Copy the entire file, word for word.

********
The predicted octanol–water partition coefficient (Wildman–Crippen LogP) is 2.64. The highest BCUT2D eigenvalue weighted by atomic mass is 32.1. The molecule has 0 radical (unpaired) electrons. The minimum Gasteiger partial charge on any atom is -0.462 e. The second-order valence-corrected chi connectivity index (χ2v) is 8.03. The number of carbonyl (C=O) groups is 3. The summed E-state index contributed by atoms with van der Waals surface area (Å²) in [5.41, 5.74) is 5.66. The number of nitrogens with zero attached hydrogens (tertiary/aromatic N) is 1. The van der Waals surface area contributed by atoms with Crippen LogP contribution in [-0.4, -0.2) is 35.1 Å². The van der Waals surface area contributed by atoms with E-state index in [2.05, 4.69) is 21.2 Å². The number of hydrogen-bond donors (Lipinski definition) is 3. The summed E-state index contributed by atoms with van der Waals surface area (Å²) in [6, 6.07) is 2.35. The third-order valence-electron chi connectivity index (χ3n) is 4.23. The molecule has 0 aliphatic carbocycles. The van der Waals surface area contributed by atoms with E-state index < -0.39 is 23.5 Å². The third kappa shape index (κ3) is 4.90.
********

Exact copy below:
The predicted octanol–water partition coefficient (Wildman–Crippen LogP) is 2.64. The highest BCUT2D eigenvalue weighted by atomic mass is 32.1. The molecule has 0 radical (unpaired) electrons. The minimum Gasteiger partial charge on any atom is -0.462 e. The second-order valence-corrected chi connectivity index (χ2v) is 8.03. The number of carbonyl (C=O) groups is 3. The summed E-state index contributed by atoms with van der Waals surface area (Å²) in [5.41, 5.74) is 5.66. The number of nitrogens with zero attached hydrogens (tertiary/aromatic N) is 1. The van der Waals surface area contributed by atoms with Crippen LogP contribution in [-0.4, -0.2) is 35.1 Å². The van der Waals surface area contributed by atoms with E-state index in [2.05, 4.69) is 21.2 Å². The number of hydrogen-bond donors (Lipinski definition) is 3. The summed E-state index contributed by atoms with van der Waals surface area (Å²) in [6, 6.07) is 2.35. The third-order valence-electron chi connectivity index (χ3n) is 4.23. The molecule has 0 aliphatic carbocycles. The van der Waals surface area contributed by atoms with E-state index < -0.39 is 23.5 Å². The third kappa shape index (κ3) is 4.90.